The genesis of the Wii U

With the Wii U launching in Japan tomorrow, the latest edition of Iwata Asks focuses on Nintendo Land, one of the console's most significant first-party titles.

During the interview, Takayuki Shimamura from EAD's Software Development Department revealed a prototype Wii Zapper - with a screen attached - which kick-started the development of the two-screen concept that would eventually result in the Wii U. The device also influenced the final design of the 3DS.

Here's the portion of the interview:

Iwata: That was back when we haven't yet decided on a concrete concept for Wii U. We experimented many things, and one of that was to see what would happen if there was another dedicated screen to a TV game console.

Shimamura: I thought that might come up, so I brought this as a prop today.

Eguchi: This was the start of two-screen gameplay.

Iwata: Yes. I did that, too. An experiment using the Wii Zapper controller was what inspired us to put a gyro sensor in the Nintendo 3DS system, which was in the final phases of development.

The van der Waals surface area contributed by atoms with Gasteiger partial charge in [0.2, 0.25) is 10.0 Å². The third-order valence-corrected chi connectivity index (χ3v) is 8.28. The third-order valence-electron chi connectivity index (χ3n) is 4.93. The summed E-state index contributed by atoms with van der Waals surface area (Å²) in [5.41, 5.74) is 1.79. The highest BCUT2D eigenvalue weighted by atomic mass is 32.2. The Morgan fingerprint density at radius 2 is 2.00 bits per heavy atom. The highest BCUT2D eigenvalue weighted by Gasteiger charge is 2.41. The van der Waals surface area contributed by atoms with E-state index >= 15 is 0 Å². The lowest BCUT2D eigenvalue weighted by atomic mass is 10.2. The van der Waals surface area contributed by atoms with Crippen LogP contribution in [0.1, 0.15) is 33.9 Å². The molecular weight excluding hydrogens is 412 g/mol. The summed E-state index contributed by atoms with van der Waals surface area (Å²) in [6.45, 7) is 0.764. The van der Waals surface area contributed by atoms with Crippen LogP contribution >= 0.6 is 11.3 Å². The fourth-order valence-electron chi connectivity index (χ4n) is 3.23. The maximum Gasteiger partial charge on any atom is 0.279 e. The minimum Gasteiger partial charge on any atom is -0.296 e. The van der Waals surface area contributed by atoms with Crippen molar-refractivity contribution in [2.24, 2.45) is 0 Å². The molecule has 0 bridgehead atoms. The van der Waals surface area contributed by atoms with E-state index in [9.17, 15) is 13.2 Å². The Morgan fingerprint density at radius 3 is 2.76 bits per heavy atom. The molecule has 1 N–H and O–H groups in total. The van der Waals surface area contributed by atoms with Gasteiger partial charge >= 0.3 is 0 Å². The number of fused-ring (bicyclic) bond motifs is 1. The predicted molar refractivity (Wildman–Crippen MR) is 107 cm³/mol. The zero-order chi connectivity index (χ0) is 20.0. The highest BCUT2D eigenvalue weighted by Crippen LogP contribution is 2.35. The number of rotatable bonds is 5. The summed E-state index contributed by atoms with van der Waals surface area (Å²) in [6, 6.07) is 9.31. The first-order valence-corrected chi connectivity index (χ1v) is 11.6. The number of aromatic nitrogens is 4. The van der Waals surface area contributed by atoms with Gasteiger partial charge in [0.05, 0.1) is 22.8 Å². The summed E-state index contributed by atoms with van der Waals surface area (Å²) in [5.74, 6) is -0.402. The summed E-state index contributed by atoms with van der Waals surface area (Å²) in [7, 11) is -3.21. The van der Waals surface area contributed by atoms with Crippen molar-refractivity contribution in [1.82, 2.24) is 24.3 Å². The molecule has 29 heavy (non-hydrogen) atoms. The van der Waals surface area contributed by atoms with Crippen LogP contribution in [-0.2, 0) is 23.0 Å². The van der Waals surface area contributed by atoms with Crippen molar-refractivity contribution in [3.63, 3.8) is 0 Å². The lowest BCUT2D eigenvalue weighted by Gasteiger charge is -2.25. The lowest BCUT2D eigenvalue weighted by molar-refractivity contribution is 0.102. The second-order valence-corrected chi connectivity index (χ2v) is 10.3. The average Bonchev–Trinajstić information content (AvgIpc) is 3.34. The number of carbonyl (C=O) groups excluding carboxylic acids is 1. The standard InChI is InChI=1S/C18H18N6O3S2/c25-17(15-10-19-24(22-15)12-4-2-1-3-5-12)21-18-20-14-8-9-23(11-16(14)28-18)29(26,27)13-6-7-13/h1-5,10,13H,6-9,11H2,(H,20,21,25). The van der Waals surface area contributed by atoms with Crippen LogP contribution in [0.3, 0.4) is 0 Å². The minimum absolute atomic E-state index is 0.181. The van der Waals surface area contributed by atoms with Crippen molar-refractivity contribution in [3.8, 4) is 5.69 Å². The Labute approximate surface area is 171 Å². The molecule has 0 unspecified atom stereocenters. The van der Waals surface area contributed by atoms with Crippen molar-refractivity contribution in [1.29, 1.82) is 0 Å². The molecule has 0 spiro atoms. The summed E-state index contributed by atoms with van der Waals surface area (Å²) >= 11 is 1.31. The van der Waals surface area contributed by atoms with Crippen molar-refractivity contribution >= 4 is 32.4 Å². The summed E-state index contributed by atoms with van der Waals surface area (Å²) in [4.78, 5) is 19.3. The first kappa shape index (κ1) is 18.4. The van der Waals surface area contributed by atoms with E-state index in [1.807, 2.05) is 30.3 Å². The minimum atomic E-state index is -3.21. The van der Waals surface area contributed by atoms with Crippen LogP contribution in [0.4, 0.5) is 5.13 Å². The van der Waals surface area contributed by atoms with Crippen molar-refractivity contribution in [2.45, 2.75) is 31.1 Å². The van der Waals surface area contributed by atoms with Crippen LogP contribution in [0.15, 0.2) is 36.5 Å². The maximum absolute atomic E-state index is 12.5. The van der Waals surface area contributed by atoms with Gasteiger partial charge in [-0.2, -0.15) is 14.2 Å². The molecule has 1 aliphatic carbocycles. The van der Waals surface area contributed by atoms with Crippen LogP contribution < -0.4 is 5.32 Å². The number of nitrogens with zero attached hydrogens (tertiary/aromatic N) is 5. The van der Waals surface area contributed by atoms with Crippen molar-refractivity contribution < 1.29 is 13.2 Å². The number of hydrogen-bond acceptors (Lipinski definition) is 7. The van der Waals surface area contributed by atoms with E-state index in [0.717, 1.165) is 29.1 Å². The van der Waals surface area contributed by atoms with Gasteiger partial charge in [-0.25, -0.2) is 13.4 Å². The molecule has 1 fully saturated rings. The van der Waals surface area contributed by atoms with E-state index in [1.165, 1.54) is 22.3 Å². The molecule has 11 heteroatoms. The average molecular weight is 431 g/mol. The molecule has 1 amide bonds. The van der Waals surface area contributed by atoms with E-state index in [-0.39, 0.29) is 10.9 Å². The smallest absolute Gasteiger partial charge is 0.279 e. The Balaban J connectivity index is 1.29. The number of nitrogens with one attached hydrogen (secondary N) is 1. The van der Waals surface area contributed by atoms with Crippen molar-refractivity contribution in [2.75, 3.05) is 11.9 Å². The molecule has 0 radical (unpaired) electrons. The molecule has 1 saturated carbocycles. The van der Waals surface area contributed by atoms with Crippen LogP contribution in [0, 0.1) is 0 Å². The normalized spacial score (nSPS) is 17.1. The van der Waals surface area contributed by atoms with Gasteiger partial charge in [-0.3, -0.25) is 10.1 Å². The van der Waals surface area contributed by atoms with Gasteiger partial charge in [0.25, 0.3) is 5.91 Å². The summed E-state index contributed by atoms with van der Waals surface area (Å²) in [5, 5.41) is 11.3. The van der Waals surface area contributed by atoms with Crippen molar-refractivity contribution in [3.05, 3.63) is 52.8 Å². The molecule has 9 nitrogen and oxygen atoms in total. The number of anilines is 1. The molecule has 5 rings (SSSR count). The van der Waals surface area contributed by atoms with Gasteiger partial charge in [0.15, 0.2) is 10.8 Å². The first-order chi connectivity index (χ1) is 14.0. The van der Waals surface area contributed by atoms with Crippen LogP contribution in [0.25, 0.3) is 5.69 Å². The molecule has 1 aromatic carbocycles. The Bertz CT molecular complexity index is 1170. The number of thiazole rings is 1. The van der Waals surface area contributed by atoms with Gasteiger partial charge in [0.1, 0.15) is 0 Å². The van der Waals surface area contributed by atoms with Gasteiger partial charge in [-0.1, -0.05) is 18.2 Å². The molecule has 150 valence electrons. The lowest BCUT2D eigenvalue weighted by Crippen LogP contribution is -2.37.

Shimamura: Yes. After development of Wii Sports Resort, Yamashita-san and I were thinking about something new that would draw upon the knowhow for Wii MotionPlus. We tested gameplay that involved moving the Wii Zapper and having images from the Wii move in sync on a monitor in your hands. It was fairly well received…

Iwata: When (Shigeru) Miyamoto-san saw that experiment, he said that he definitely wanted to put a gyro sensor in Nintendo 3DS, so even though the ship was headed out of the harbor, he called it back. This happened after the people in the hardware department had already been declared that "all features are now set!" (laughs). Even though the ship was headed out of the harbor, he called it back.

Yamashita: Yeah. (laughs) We intended to present it as a Wii U project, so when it was snatched away for the Nintendo 3DS, we were sad, but also pleased.

Shimamura: But thanks to this prototype, however, we were able to explain the structure of Wii U—having a screen in your hands—and it became more compelling.

Iwata: The way that Nintendo makes hardware is to take an idea that has arisen and make something makeshift and actually try it out.